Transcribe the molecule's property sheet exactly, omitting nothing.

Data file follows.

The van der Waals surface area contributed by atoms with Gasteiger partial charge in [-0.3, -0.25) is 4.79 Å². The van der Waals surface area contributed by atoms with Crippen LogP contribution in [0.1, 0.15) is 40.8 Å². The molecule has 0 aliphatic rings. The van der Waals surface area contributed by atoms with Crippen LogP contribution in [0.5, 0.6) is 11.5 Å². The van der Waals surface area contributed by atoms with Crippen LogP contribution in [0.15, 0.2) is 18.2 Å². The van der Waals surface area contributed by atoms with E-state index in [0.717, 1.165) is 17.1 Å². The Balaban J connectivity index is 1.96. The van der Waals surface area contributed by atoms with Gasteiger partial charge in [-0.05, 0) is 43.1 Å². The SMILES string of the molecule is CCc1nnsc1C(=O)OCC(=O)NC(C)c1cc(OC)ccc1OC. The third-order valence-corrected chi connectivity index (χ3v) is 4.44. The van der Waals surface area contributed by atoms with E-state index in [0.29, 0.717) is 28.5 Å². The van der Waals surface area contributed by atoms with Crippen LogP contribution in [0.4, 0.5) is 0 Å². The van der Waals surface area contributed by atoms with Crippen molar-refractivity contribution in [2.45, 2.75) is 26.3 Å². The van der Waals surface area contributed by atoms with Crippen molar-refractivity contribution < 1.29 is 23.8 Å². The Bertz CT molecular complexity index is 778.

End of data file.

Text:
The van der Waals surface area contributed by atoms with Gasteiger partial charge in [-0.3, -0.25) is 4.79 Å². The van der Waals surface area contributed by atoms with Crippen LogP contribution in [0.1, 0.15) is 40.8 Å². The molecule has 0 aliphatic rings. The van der Waals surface area contributed by atoms with Crippen LogP contribution in [0.5, 0.6) is 11.5 Å². The van der Waals surface area contributed by atoms with Crippen LogP contribution in [0.15, 0.2) is 18.2 Å². The van der Waals surface area contributed by atoms with E-state index in [0.717, 1.165) is 17.1 Å². The Balaban J connectivity index is 1.96. The van der Waals surface area contributed by atoms with Gasteiger partial charge in [-0.05, 0) is 43.1 Å². The SMILES string of the molecule is CCc1nnsc1C(=O)OCC(=O)NC(C)c1cc(OC)ccc1OC. The third-order valence-corrected chi connectivity index (χ3v) is 4.44. The van der Waals surface area contributed by atoms with E-state index in [0.29, 0.717) is 28.5 Å². The van der Waals surface area contributed by atoms with Crippen LogP contribution in [0.4, 0.5) is 0 Å². The van der Waals surface area contributed by atoms with Crippen molar-refractivity contribution in [2.45, 2.75) is 26.3 Å². The van der Waals surface area contributed by atoms with Crippen molar-refractivity contribution < 1.29 is 23.8 Å². The Bertz CT molecular complexity index is 778.